That’s not a threat. I’m not in the business of euthanasia, assassination, or fortune telling. Nor is this even a literal statement. Figuratively, this is the prediction of the impending extinction of sweet, caring, warm, grandmotherly, old ladies.
Typically I try to include some sort of half-baked plan-of-action to remedy society’s woes. In this instance, I’m afraid our only salvation would be a time machine. The sweet old ladies’ fate has already been sealed, and the guilty culprit: the feminist movement.
Today’s popular conception of society has the female as the headstrong, dominant, voice of reason within the household. Don’t believe me? Then you’ve never seen an episode of, “Home Improvement”, “The Simpsons”, “Everybody Loves Raymond”, “King of Queens”, “Family Guy”, “Curb Your Enthusiasm”, “The Cosby Show”, “Mad About You”, or “Lucky Louie” (for the few minutes it was on air). Sure, TV is not, and should not, be our sole measure of reality, but do you think a show like “Everybody Loves Raymond” would have grabbed hold with popular culture in the 50s? Of course not. Don’t forget, art imitates life.
The home isn’t the only place where feminist roots have taken hold. In the workforce women are 0.18% away from becoming the majority, and now that females largely outnumber males in college, that figure is likely already dated.
I can sense the collective female bloodpool approaching a near boiling point, so here is where I’ll state that I don’t find this to be a bad thing. Of course women should have equal rights, value, and standing within society. I’m not Islamist. But even positive movements can have negative consequences. In this instance, the rise to power of the businesswoman will eventually spell the end of the warm, grandmotherly figure who wants nothing more than to make you smile by way of meatballs, caseroles, cookies, and pies. Forecasts say that in the next 20 years she will become an endangered species and some studies even predict that she could be extinct by 2050 (reference: Zach’s Intuition). Think about it.
Reduced domestication leads to reduced cooking, baking, and knitting (basic science). However, this reduction in material goods is only the tip of the iceberg. As women become more dominant in the workforce, the phrase “stay-at-home-dad” will become more commonplace. As the Michael Keatons of the world start to raise children, the duty to be “caretaker” will eventually evolve out of women’s DNA. And there’s no denying this grandmother quality is the one we find most enduring (although pie comes in a close second). A giant, sincere grandmotherly hug has the ability to cure cancer, fight crime, and travel through time if used appropriately (E = GrandMa²).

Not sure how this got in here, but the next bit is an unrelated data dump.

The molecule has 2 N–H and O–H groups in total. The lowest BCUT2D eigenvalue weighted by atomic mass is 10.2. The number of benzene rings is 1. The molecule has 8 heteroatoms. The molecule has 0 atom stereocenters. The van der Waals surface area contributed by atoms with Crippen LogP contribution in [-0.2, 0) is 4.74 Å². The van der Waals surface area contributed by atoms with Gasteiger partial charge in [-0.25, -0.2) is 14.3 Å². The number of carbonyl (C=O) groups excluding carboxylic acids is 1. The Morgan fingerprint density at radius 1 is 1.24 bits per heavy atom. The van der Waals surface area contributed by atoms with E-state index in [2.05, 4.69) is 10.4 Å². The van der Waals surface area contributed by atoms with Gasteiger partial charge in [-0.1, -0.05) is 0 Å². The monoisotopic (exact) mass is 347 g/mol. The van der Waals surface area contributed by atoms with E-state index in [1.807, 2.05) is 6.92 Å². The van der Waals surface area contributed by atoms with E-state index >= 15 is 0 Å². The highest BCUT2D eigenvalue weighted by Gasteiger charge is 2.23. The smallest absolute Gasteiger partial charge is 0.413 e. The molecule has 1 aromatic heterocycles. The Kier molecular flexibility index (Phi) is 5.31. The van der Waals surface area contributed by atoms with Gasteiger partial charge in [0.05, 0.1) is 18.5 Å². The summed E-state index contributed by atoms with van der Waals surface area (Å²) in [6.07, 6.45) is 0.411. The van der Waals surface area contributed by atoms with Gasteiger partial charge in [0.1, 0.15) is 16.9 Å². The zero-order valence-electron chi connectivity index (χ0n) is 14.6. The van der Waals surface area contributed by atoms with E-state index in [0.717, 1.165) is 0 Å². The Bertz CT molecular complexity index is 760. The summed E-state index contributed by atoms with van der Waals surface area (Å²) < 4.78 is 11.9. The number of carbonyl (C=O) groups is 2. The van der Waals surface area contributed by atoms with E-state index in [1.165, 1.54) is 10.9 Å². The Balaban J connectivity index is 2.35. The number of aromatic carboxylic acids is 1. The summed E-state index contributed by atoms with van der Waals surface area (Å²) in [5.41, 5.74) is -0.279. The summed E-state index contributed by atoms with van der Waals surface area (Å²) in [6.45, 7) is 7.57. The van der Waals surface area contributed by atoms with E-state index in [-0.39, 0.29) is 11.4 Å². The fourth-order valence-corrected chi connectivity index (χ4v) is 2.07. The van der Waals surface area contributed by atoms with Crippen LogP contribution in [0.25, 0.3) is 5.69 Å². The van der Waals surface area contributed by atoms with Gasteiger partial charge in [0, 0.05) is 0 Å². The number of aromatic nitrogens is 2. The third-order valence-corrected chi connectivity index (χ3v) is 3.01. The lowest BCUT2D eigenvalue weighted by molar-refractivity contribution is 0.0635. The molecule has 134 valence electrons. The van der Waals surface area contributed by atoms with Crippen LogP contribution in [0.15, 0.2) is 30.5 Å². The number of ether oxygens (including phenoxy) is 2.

So what will become of these old ladies? Is this innate, sweet nature going to be swapped for a thorny old hag-like qualities. No, that’s a bit drastic. My foresight see’s more of a “remember to ask 4 questions, sit up straight, make eye contact, and send a follow up e-mail with 36 hours to nail the interview,” versus a, “ahhh, you didn’t get the job? That’s okay, here’s four buckets of cookies. I love you my little sugarbug.” Unconditional love will be replaced with high expectations.
So, if men are going to be in large part taking the place of women, we can expect to see the sweet, old guy, right? Sorry, but this is not the case. First of all, even if this trade were going to take place, it is not an equal exchange. It is a factual statement that the sweet, old lady sits atop the hierarchy of quality people in society. Second of all, the only reason there are any sweet, old guys in the first place is because they’ve been shaped that way by their sweet, old wives. As soon as this pillar falls, the sweet, old man will undoubtedly crumble into a pile of bitter old, dust.
If there’s any silver lining to this bleak future, it’s that this unraveling will effect only future generations. I’ve already gotten my share of quality, sweet, old lady time. Since the baby boomer population is the first to be part of the feminist moment, the generation proceeding mine will be the first to experience this sea change. Eventually, when generation Y reaches the age of grandparenthood, the term, “sweet, old lady” can be found only in history books (and of course zrdavis.com).
The moral of this story is don’t take your sweet, old lady for granted. Much like the polar ice caps, this is something our grandchildren will know nothing about.